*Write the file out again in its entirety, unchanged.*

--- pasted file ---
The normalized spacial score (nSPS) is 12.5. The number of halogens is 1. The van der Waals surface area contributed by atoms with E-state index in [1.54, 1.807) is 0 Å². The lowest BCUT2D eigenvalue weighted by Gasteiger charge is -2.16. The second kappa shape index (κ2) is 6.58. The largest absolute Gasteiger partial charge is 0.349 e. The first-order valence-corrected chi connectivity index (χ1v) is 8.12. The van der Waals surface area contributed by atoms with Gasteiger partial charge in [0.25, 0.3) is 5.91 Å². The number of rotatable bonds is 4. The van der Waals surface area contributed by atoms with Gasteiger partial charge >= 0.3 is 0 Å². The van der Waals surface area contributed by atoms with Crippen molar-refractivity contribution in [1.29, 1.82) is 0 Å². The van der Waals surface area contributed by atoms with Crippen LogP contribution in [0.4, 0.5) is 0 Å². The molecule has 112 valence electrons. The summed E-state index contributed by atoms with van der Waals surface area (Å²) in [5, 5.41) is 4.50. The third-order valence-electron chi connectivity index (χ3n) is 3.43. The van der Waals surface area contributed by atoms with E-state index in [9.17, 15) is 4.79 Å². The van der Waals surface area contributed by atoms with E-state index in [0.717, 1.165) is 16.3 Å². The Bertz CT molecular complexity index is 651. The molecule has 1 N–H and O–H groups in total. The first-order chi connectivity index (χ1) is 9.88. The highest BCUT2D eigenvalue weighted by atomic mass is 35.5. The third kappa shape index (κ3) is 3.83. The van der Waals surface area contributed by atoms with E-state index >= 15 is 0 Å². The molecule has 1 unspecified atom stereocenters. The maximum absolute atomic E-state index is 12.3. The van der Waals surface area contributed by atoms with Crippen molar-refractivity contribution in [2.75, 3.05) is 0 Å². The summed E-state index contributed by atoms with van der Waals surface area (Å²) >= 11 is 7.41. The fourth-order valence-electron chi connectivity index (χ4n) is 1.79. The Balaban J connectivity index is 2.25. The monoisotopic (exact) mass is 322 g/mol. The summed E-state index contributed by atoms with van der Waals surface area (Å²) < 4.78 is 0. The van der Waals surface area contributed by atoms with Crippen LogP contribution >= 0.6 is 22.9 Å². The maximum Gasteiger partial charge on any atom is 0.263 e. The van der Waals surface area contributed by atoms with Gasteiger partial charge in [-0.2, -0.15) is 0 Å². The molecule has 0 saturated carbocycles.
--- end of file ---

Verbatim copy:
The normalized spacial score (nSPS) is 12.5. The number of halogens is 1. The van der Waals surface area contributed by atoms with E-state index in [1.54, 1.807) is 0 Å². The lowest BCUT2D eigenvalue weighted by Gasteiger charge is -2.16. The second kappa shape index (κ2) is 6.58. The largest absolute Gasteiger partial charge is 0.349 e. The first-order valence-corrected chi connectivity index (χ1v) is 8.12. The van der Waals surface area contributed by atoms with Gasteiger partial charge in [0.25, 0.3) is 5.91 Å². The number of rotatable bonds is 4. The van der Waals surface area contributed by atoms with Gasteiger partial charge >= 0.3 is 0 Å². The van der Waals surface area contributed by atoms with Crippen molar-refractivity contribution in [1.29, 1.82) is 0 Å². The van der Waals surface area contributed by atoms with Crippen LogP contribution in [0.4, 0.5) is 0 Å². The molecule has 112 valence electrons. The summed E-state index contributed by atoms with van der Waals surface area (Å²) in [5, 5.41) is 4.50. The third-order valence-electron chi connectivity index (χ3n) is 3.43. The van der Waals surface area contributed by atoms with E-state index in [9.17, 15) is 4.79 Å². The van der Waals surface area contributed by atoms with E-state index in [0.717, 1.165) is 16.3 Å². The Bertz CT molecular complexity index is 651. The molecule has 1 N–H and O–H groups in total. The first-order chi connectivity index (χ1) is 9.88. The highest BCUT2D eigenvalue weighted by atomic mass is 35.5. The third kappa shape index (κ3) is 3.83. The van der Waals surface area contributed by atoms with E-state index >= 15 is 0 Å². The molecule has 1 unspecified atom stereocenters. The maximum absolute atomic E-state index is 12.3. The van der Waals surface area contributed by atoms with Crippen molar-refractivity contribution in [2.75, 3.05) is 0 Å². The summed E-state index contributed by atoms with van der Waals surface area (Å²) >= 11 is 7.41. The fourth-order valence-electron chi connectivity index (χ4n) is 1.79. The Balaban J connectivity index is 2.25. The monoisotopic (exact) mass is 322 g/mol. The summed E-state index contributed by atoms with van der Waals surface area (Å²) < 4.78 is 0. The van der Waals surface area contributed by atoms with Crippen LogP contribution >= 0.6 is 22.9 Å². The maximum Gasteiger partial charge on any atom is 0.263 e. The van der Waals surface area contributed by atoms with Gasteiger partial charge in [-0.2, -0.15) is 0 Å². The molecule has 0 saturated carbocycles.